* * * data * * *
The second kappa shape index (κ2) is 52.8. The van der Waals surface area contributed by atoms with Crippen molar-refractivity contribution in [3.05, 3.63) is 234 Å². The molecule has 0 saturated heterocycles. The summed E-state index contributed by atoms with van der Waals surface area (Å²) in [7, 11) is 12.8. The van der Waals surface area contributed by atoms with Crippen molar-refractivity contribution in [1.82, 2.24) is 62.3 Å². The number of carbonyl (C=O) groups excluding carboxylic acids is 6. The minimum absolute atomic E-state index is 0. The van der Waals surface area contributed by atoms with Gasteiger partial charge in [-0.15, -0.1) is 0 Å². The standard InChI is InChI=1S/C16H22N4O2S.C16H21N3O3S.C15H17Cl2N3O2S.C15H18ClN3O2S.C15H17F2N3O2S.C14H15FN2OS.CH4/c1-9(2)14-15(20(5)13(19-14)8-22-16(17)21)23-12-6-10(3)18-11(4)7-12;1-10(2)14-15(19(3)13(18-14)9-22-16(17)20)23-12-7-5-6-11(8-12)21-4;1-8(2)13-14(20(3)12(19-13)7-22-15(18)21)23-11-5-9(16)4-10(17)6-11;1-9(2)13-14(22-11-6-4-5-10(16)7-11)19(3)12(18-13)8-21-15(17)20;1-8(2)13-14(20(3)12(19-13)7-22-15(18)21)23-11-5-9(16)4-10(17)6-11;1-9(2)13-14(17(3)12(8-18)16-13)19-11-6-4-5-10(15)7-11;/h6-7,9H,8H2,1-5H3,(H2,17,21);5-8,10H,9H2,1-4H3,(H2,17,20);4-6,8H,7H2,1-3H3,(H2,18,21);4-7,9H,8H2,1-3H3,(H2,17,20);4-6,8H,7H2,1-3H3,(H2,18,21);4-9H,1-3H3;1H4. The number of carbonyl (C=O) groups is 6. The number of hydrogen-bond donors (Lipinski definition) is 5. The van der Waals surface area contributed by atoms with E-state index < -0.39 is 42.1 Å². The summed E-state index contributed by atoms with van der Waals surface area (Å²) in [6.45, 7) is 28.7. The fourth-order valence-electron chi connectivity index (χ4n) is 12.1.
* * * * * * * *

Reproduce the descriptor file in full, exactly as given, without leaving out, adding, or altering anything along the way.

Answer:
The second kappa shape index (κ2) is 52.8. The van der Waals surface area contributed by atoms with Crippen molar-refractivity contribution in [3.05, 3.63) is 234 Å². The molecule has 0 saturated heterocycles. The summed E-state index contributed by atoms with van der Waals surface area (Å²) in [7, 11) is 12.8. The van der Waals surface area contributed by atoms with Crippen molar-refractivity contribution in [1.82, 2.24) is 62.3 Å². The number of carbonyl (C=O) groups excluding carboxylic acids is 6. The minimum absolute atomic E-state index is 0. The van der Waals surface area contributed by atoms with Gasteiger partial charge in [-0.15, -0.1) is 0 Å². The standard InChI is InChI=1S/C16H22N4O2S.C16H21N3O3S.C15H17Cl2N3O2S.C15H18ClN3O2S.C15H17F2N3O2S.C14H15FN2OS.CH4/c1-9(2)14-15(20(5)13(19-14)8-22-16(17)21)23-12-6-10(3)18-11(4)7-12;1-10(2)14-15(19(3)13(18-14)9-22-16(17)20)23-12-7-5-6-11(8-12)21-4;1-8(2)13-14(20(3)12(19-13)7-22-15(18)21)23-11-5-9(16)4-10(17)6-11;1-9(2)13-14(22-11-6-4-5-10(16)7-11)19(3)12(18-13)8-21-15(17)20;1-8(2)13-14(20(3)12(19-13)7-22-15(18)21)23-11-5-9(16)4-10(17)6-11;1-9(2)13-14(17(3)12(8-18)16-13)19-11-6-4-5-10(15)7-11;/h6-7,9H,8H2,1-5H3,(H2,17,21);5-8,10H,9H2,1-4H3,(H2,17,20);4-6,8H,7H2,1-3H3,(H2,18,21);4-7,9H,8H2,1-3H3,(H2,17,20);4-6,8H,7H2,1-3H3,(H2,18,21);4-9H,1-3H3;1H4. The number of carbonyl (C=O) groups is 6. The number of hydrogen-bond donors (Lipinski definition) is 5. The van der Waals surface area contributed by atoms with E-state index < -0.39 is 42.1 Å². The summed E-state index contributed by atoms with van der Waals surface area (Å²) in [6.45, 7) is 28.7. The fourth-order valence-electron chi connectivity index (χ4n) is 12.1.